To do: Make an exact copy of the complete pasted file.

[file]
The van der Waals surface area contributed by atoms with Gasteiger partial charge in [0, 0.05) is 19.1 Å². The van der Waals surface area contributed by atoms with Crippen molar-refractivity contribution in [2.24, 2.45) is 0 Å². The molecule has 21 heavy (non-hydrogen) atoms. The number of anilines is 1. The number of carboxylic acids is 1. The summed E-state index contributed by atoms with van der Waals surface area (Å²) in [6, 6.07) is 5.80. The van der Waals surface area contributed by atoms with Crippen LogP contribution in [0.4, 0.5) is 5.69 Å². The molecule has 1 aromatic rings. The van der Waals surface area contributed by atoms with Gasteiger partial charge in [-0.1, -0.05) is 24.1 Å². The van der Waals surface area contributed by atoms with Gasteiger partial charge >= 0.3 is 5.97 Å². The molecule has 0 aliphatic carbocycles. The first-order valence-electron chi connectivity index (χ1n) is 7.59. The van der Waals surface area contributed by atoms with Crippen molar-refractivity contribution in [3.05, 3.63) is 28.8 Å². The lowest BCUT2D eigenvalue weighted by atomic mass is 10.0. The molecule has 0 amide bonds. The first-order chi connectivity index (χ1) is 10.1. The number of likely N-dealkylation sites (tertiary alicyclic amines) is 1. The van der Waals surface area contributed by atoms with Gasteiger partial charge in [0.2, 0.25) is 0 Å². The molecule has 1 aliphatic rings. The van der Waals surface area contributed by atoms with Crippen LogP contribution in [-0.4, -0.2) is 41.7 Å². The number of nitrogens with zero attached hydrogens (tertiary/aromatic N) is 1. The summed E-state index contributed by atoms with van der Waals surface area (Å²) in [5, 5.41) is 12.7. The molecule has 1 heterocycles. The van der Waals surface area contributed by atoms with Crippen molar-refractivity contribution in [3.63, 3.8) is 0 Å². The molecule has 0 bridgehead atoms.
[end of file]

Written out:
The van der Waals surface area contributed by atoms with Gasteiger partial charge in [0, 0.05) is 19.1 Å². The van der Waals surface area contributed by atoms with Crippen molar-refractivity contribution in [2.24, 2.45) is 0 Å². The molecule has 21 heavy (non-hydrogen) atoms. The number of anilines is 1. The number of carboxylic acids is 1. The summed E-state index contributed by atoms with van der Waals surface area (Å²) in [6, 6.07) is 5.80. The van der Waals surface area contributed by atoms with Crippen LogP contribution in [0.4, 0.5) is 5.69 Å². The molecule has 1 aromatic rings. The van der Waals surface area contributed by atoms with Gasteiger partial charge in [-0.1, -0.05) is 24.1 Å². The van der Waals surface area contributed by atoms with Gasteiger partial charge >= 0.3 is 5.97 Å². The molecule has 0 aliphatic carbocycles. The first-order valence-electron chi connectivity index (χ1n) is 7.59. The van der Waals surface area contributed by atoms with Crippen molar-refractivity contribution in [3.05, 3.63) is 28.8 Å². The lowest BCUT2D eigenvalue weighted by atomic mass is 10.0. The molecule has 0 amide bonds. The first-order chi connectivity index (χ1) is 10.1. The number of likely N-dealkylation sites (tertiary alicyclic amines) is 1. The van der Waals surface area contributed by atoms with Gasteiger partial charge in [0.2, 0.25) is 0 Å². The molecule has 1 aliphatic rings. The van der Waals surface area contributed by atoms with Crippen LogP contribution in [-0.4, -0.2) is 41.7 Å². The number of nitrogens with zero attached hydrogens (tertiary/aromatic N) is 1. The summed E-state index contributed by atoms with van der Waals surface area (Å²) in [5, 5.41) is 12.7. The molecule has 1 heterocycles. The van der Waals surface area contributed by atoms with Crippen molar-refractivity contribution in [3.63, 3.8) is 0 Å². The molecule has 0 bridgehead atoms.